Why does this volume of essays solicit the scholarly reader as collaborator rather than as detective? Part of the answer is simply that the polyphonic form of the collection does not readily support the establishment of a single, authorized point of view available to critique. Like most essay collections, Children, Childhood and Youth in the British World is organized by a shared question, but includes responses that, as I have already said, arise from multiple locations, assume different perspectives and disciplinary procedures, build various theoretical frames, and define corpora of documents that only incidentally overlap those of other investigators. This puts the reader into the position of being one among many questioners. Like numerous essay collections, this volume was, from its beginning, itself a collaboration, originating in a symposium hosted by the editors that sought to bring together scholarship on the history of childhood and on "the British world," a formulation that has gained currency since the 1990s (see Eureka Henrich) as a "fluid," "adaptable," and "nodal" descriptor of the British imperial system (2). Moreover, as a collection of essays in a relatively new area of research, the volume presents itself as the beginning rather than the culmination of an investigation: Robinson and Sleight end their introduction by expressing the modest hope that research at the juncture they have defined will continue to grow, "perhaps influenced by the approaches elaborated here" (18). The unfinished nature of the project offers the scholarly reader an opening to shape its future directions, while the extensive endnotes for each chapter provide access to relevant scholarship for readers new to specific areas of investigation. The cumulative bibliography at the end of the volume runs to thirty pages.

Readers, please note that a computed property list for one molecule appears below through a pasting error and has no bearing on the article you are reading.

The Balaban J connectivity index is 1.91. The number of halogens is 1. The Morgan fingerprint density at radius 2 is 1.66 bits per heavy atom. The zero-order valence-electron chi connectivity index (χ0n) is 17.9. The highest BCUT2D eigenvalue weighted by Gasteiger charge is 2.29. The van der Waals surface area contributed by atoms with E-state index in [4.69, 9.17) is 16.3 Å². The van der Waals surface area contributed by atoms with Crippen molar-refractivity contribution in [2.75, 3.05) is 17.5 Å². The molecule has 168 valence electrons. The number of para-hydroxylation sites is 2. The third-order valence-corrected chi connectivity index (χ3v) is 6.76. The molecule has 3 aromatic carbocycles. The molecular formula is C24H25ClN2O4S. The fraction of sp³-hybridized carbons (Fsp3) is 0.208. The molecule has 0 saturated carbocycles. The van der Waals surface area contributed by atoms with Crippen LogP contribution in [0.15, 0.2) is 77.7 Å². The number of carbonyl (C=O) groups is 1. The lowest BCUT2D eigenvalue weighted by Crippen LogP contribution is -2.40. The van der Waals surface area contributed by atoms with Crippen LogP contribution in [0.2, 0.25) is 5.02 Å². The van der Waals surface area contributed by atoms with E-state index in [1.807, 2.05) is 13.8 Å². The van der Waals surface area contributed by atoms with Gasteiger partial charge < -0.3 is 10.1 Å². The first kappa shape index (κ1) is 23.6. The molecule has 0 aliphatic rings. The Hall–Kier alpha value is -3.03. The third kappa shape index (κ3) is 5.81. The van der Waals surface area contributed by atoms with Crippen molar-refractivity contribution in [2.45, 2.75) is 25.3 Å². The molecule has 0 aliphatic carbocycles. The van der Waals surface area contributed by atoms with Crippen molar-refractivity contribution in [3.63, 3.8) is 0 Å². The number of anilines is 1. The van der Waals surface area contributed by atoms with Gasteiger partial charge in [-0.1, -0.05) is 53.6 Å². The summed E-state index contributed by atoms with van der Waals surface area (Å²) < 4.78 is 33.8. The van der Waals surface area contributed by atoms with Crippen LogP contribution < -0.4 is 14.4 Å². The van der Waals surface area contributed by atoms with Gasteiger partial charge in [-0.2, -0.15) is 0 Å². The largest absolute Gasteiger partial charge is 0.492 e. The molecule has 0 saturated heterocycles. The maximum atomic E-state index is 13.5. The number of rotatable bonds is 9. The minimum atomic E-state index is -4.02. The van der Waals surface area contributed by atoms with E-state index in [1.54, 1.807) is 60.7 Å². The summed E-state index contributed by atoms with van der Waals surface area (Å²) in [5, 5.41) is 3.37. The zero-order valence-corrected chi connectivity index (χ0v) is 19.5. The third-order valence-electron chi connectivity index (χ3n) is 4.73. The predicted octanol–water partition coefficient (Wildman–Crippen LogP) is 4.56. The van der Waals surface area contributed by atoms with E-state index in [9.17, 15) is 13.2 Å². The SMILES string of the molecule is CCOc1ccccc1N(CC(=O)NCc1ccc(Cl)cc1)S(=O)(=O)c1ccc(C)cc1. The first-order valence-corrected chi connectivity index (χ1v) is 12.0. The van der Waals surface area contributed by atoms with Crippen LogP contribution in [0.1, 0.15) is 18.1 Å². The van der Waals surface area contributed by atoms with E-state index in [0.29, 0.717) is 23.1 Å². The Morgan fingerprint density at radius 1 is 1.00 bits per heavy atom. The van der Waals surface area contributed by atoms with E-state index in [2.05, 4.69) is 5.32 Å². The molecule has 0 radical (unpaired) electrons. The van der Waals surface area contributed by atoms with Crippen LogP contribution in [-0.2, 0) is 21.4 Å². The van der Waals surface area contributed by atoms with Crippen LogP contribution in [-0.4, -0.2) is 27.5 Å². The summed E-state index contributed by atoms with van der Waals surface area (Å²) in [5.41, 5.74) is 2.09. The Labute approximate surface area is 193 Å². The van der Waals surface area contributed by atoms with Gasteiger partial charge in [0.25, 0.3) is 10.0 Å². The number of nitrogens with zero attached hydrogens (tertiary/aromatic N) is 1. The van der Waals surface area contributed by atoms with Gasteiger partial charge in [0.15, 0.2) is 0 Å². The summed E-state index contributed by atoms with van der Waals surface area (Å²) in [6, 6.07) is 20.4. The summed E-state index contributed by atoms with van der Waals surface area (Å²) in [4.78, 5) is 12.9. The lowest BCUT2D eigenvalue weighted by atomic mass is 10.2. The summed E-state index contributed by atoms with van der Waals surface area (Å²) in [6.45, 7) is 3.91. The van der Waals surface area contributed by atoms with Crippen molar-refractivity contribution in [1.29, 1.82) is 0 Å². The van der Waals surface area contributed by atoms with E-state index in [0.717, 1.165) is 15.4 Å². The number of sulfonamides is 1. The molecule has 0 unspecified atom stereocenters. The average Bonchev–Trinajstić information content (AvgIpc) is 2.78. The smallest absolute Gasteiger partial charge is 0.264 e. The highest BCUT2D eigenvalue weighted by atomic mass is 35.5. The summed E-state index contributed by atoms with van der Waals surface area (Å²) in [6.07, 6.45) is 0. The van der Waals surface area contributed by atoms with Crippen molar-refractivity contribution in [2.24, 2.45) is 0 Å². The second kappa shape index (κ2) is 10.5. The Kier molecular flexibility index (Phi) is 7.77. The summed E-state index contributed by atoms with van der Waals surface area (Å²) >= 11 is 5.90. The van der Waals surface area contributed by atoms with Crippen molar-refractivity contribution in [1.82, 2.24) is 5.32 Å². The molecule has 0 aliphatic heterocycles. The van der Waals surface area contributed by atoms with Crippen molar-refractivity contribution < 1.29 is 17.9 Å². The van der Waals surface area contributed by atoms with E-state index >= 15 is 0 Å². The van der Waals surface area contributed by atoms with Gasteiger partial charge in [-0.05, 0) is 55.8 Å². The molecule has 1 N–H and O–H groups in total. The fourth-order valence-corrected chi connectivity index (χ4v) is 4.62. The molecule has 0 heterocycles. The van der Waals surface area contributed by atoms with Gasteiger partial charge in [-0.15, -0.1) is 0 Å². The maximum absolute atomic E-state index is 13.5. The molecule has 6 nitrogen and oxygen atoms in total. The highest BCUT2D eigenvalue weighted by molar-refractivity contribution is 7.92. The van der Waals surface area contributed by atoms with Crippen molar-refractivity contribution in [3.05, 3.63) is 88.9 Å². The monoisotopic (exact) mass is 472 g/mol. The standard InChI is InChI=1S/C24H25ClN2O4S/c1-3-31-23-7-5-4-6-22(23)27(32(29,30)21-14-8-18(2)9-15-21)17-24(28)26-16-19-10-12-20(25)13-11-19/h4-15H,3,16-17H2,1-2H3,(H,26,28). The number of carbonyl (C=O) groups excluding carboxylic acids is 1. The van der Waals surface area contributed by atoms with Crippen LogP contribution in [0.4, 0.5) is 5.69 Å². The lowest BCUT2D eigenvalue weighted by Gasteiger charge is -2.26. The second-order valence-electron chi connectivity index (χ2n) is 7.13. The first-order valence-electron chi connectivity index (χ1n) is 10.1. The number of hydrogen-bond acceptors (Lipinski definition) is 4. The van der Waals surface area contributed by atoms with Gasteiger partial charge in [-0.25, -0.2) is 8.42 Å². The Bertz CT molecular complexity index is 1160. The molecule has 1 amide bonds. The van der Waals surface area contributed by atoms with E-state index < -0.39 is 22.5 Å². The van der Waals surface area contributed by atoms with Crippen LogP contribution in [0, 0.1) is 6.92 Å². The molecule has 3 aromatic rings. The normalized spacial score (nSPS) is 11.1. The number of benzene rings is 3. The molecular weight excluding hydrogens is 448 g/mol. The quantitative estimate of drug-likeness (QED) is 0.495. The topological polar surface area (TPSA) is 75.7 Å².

Collaboration as a mode has long been the norm in clinical and laboratory research, but increasingly is practised and valued in humanities and social science research, too. My own work as a humanities researcher has been split between collaborative and independent projects for decades. At this point, even my independent projects are direct outgrowths of collaborative work. I have come to understand in concrete ways how little of one's contributions as a scholar are truly original, despite the fetishistic status of that term in scholarship and the ways in which conventions of presentation privilege newness. To take Wojcik's book as an example, the back cover blurbs position this study as groundbreaking and original--"No film scholar... has engaged as deeply with the history of childhood as Wojcik has here"; "This charming and original work is unafraid to be polemical and provocative"--while Wojcik's Acknowledgments make evident the fact that her study is built on the interventions of many other scholars over a period of years: these include participants at the five conferences at which she presented aspects of her argument, editors of the journal and essay collection in which she first published versions of two chapters, and colleagues who read and commented on her manuscript. Nevertheless, monographs continue to be regarded as the best evidence of an individual's scholarly mastery in many fields in the humanities and social sciences. This might be changing. Colleagues at my own university tell me that editing a volume of essays and publishing it with a university or academic press increasingly is regarded as meritorious work in annual reviews and that the value of publishing a chapter in an essay collection is now not seen as significantly different from publishing an article in a scholarly journal. The Children's Literature Association and the International Research Society in Children's Literature both have developed specific awards for collections of essays since the turn of the century, in addition to their long-standing awards for monographs, because of the amount of important scholarship in the area that now appears in edited volumes. To date, Robinson and Sleight's collection has been reviewed more often than Wojcik's monograph.